I had a foul exchange with my husband the other evening, but even while I was in mid-rant, our consistent language patterns kept standing out in sharp relief, as if I was watching a soap opera. I drive him wild  by constantly analysing, mid-argument, the words and intonation he’s been using. He sees it as an annoying diversionary tactic and proof that I’m not really interested in what he’s saying. I naively think it might help us see how we’re snowballing into hell. We cover lots of unpleasant ground in our arguments, from raising our voices and talking over each other to intensifying the language we use.

My husband’s most hurtful argumentative language pattern is to exaggerate his adverbs of frequency and the intensity of the words he uses. “You’re always attacking me for…” “You find fault with everything I …” “Everyone hates it when you…”

Most of us crank up our adverbs of frequency to some extent but I’ve started to notice my daughter doing the same thing, and that really worries me. I’ve started gently asking her if she knows it to be true when she begins a complaint with “She never….” or “You’re always…..”. I’ve also tried to discourage her from answering everything with “OK.” So many words available to her in her rich vocabulary, to describe her days, her experiences, her feelings yet how much teenage indifference and misery can be expressed in those two syllables! I’ve also tried drawing her attention to how often she peppers her speech with sarcastic ‘actually’s.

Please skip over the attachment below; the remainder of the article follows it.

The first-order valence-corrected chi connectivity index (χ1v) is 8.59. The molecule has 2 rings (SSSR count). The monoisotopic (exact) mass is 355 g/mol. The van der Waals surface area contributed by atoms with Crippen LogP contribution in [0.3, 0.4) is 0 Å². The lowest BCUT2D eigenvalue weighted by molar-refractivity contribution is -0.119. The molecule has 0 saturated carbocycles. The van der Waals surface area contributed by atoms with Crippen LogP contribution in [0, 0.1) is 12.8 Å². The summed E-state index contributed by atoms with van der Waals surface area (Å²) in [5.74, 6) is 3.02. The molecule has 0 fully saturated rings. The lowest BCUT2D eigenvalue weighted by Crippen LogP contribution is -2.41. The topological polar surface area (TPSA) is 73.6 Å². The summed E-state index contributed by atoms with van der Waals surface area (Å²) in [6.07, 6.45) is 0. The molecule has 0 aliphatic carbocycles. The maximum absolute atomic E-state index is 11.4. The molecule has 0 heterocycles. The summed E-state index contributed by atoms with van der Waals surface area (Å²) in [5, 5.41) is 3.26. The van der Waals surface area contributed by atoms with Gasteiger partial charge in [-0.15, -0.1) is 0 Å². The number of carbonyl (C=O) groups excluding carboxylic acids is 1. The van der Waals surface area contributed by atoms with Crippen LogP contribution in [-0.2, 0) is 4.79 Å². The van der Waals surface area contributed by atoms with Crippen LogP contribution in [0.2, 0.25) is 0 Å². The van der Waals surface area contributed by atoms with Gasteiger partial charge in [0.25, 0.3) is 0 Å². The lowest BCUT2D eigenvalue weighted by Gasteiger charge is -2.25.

And what kind of messages do we send our brains when we dress the relatively undramatic events of our daily lives in the most colourful, intense language we can, convincing ourselves that we’re doing it simply to be more expressive? Did he do something without telling you that mildly disappointed you or did he ‘stab you in the back’? Did she say something that peeved you a bit and made you vaguely sad or did you ‘take great offence’ at the way she ‘attacked’ you? Are you ‘shattered’, ‘terrified’ and ‘heartbroken’ or simply very tired, a bit worried and feeling hurt and sad?

How often do we torture ourselves with ‘should’s when a ‘could’, or an honest, authentic ‘want’ could turn our lives around?

 How often does a sloppily worded email cause unintentional offence?

Another area of language that can truly change lives is first to notice, then change how often we cancel out the best of intentions with a ‘but’. “I love you but …” “I’m sorry but ….” “I’m good at _ing, but I’m useless at….” Try, just for a week, to listen out for the phrases we tag on after a ‘but’ – then leave out part two! Let’s try loving and apologising unconditionally, or revelling in our strengths for a micro second before we cancel them out with a ‘but’!